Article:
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Title: Mass spectrometry analysis of amyloid formation mechanisms
Author: Knight, Patrick Daniel
ISNI:       0000 0004 6500 300X
Awarding Body: University of Leeds
Current Institution: University of Leeds
Date of Award: 2017
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More than 50 human conditions are characterised by the deposition of aberrantly aggregated proteins into amyloid fibrils. These diseases range from neurodegenerative diseases associated with aging to systemic conditions associated with medical interventions. The protein(s) involved in aggregation varies in each condition. Few of these diseases currently have therapeutics available and they represent a growing health burden to society. Increasing the understanding of the processes of amyloid protein aggregation and the mechanisms by which it can be inhibited is vital to developing strategies to combat these diseases. In this thesis, mass spectrometry and supporting biophysical and biochemical techniques were used to characterise the activity and interactions of two amyloid aggregation modulators, YDL085CA and the peptide QBP1, with amyloidogenic proteins. YDL085CA, a small highly charged protein orthologous to the known modifier of amyloid aggregation MOAG-4/SERF1, was found to have an extremely buffer dependent effect on the aggregation of the amyloid protein Aβ40. In ammonium bicarbonate it was shown to accelerate amyloid formation while in sodium phosphate it was shown to act as an inhibitor. This observation suggests a prominent role for ionic strength and specific ion effects. The activity of YDL085CA was shown, by crosslinking followed by mass spectrometric analysis, to be mediated by interactions with regions of α-helical secondary structure in the YDL085CA protein. QBP1, an 11-residue synthetic peptide, has been shown previously to inhibit the formation of amyloid fibrils by polyglutamine proteins, including ataxin-3. Native mass spectrometry studies on a range of ataxin-3 constructs revealed that QBP1 interacts with the monomeric ataxin-3. Unexpectedly, the site of interaction was localised not to the polyglutamine domain, but to a distal region lacking defined structure.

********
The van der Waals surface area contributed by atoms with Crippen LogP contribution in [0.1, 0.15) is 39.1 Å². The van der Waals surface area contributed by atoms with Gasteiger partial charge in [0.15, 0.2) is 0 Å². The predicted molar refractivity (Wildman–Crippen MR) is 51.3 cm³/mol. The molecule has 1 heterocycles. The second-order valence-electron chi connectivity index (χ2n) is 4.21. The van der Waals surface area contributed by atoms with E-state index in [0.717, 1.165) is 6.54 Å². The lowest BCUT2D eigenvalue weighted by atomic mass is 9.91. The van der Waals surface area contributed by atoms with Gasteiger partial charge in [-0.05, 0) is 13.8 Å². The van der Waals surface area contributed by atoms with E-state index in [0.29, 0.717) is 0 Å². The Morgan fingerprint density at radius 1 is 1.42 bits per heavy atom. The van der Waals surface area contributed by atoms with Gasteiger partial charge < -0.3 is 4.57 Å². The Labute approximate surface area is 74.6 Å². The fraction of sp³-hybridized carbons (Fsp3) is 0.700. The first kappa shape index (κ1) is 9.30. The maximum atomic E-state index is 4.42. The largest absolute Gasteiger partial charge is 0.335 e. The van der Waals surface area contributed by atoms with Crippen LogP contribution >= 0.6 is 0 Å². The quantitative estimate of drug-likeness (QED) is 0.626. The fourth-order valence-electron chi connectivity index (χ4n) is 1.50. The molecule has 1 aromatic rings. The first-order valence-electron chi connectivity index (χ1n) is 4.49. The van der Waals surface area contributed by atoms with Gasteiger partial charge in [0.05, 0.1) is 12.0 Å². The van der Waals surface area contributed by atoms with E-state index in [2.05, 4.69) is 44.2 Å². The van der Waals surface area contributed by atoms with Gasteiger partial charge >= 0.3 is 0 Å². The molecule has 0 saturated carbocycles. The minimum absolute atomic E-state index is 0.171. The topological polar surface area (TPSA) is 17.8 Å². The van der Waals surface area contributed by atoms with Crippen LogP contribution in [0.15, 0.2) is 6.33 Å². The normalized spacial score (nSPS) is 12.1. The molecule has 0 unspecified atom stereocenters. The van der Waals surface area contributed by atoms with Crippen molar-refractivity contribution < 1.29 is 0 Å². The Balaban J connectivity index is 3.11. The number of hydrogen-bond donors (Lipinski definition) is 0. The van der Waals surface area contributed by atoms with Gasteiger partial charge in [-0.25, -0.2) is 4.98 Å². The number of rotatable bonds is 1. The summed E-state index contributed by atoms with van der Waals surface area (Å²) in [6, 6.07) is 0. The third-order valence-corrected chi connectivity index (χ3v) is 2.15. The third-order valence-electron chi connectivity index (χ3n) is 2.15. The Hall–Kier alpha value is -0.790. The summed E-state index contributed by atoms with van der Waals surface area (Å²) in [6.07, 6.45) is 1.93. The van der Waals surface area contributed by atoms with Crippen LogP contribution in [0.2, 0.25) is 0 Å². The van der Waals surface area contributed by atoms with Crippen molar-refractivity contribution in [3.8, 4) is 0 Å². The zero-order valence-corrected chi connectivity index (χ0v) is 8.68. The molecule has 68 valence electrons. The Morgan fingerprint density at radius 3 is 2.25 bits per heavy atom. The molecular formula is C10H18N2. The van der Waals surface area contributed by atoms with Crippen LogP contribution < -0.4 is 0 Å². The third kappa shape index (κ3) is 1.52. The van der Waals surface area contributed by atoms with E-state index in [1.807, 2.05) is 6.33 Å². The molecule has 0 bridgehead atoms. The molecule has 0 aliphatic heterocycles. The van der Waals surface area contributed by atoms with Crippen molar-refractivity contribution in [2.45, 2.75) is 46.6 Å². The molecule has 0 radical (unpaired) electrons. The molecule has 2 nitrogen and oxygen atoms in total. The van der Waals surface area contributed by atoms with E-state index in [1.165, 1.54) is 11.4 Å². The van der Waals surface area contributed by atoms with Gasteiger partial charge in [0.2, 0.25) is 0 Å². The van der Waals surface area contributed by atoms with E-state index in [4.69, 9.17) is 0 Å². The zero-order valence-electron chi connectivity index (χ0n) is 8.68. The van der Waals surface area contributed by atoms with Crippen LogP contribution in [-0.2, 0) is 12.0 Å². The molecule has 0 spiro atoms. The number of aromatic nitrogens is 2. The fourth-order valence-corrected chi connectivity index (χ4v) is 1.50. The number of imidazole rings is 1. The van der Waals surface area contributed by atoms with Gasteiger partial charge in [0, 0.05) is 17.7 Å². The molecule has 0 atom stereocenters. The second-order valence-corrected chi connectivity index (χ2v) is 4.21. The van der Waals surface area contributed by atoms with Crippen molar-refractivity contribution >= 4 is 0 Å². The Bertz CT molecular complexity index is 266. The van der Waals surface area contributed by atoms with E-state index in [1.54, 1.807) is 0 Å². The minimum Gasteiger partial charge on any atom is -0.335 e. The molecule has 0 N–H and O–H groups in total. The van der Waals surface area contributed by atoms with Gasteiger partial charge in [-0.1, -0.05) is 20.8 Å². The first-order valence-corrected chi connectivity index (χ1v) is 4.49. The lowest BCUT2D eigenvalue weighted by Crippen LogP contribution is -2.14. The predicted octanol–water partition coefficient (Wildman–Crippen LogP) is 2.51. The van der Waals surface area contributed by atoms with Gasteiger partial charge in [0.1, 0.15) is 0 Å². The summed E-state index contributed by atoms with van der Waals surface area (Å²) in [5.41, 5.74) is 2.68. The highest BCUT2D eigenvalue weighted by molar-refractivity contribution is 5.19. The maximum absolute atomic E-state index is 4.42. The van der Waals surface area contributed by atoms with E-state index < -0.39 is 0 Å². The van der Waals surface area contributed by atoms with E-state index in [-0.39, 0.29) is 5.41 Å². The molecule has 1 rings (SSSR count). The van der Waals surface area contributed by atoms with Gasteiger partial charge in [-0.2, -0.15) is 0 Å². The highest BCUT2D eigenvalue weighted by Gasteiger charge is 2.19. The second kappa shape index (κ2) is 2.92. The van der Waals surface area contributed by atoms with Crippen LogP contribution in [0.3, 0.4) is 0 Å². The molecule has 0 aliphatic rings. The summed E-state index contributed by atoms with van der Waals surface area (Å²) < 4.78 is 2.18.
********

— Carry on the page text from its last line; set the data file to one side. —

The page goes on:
Supervisor: Ashcroft, Alison ; Radford, Sheena Sponsor: BBSRC
Qualification Name: Thesis (Ph.D.) Qualification Level: Doctoral
EThOS ID:  DOI: Not available